What are we asking?  Call Congress and sign our petitions NOW!

We are asking that Congress act NOW to extend the Health Centers Fund on a long-term basis with at least current funding levels in place. Having certainty NOW is very important to our ability to plan, to recruit, and to continue offering care to our communities without disruption.

To demonstrate your support for a long-term fix to the CHC cliff, we are asking all members of the community to contact Congress in support of Community Health Centers nationwide.

1. Call Congress

  • Dial 1-866-456-3949 (the National Association of Community Health Center’s Advocacy Hotline) and listen to the message prompt and enter your HOME zip code to be connected to your Members of Congress. If you’ve already called and heard the message you may enter your zip code as soon as the message begins to skip ahead to Congressional selection. The system will give you options for which Member of Congress to connect with – you may press option 1, 2 or 3, each corresponding to a different Member.
  • Use the following script to share with your congressional representatives:


Hello my name is  . We are asking members of Congress to act now and reauthorize funding for Community Health Centers before April 30, 2018.  If Congress does not act before then, Community Health Centers will face a 70% funding reduction.  Millions of infants, children, youth and adults will lose access to low cost, quality care.  Please act now and reauthorize Community Health Center funding!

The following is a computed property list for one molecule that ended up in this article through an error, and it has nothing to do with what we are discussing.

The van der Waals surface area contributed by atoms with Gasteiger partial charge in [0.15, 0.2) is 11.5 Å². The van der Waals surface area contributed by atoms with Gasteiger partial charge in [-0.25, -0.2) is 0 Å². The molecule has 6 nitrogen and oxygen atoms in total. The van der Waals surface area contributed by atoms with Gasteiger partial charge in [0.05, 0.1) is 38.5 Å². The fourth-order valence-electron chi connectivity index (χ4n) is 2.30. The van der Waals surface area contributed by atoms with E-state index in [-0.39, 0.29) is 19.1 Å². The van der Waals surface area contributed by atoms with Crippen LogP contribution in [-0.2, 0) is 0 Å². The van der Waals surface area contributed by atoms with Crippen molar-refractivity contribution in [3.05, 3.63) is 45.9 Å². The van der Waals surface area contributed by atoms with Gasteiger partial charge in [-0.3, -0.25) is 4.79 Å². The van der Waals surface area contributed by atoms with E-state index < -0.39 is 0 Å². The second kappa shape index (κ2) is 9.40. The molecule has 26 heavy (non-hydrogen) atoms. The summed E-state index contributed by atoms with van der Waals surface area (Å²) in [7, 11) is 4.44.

• Remember you can enter your zip code as soon as you hear the recording to choose your Member of Congress.
  • You can call every day!

2. Click these two links below and sign our petitions on Change.org and on the White House Website.  Then share on social media!




patentNCQA Patient-Centered Medical Home™ standards emphasize enhanced care through
patient-clinician partnership

Newton Grove/Spivey’s Corner, NC—The National Committee for Quality Assurance (NCQA) announced that CommWell Health of Newton Grove/Spivey’s Corner has received NCQA Patient-Centered Medical Home (PCMH) Recognition for using evidence-based, patient-centered processes that focus on highly coordinated care and long‐term, participative relationships.

The NCQA Patient-Centered Medical Home is a model of primary care that combines teamwork and information technology to improve care, improve patients’ experience of care and reduce costs. Medical homes foster ongoing partnerships between patients and their personal clinicians. Each patient’s care is overseen by clinician-led care teams that coordinate treatment across the Community Health Care System. Research shows that medical homes can lead to higher quality and lower costs, and can improve patient and provider reported experiences of care.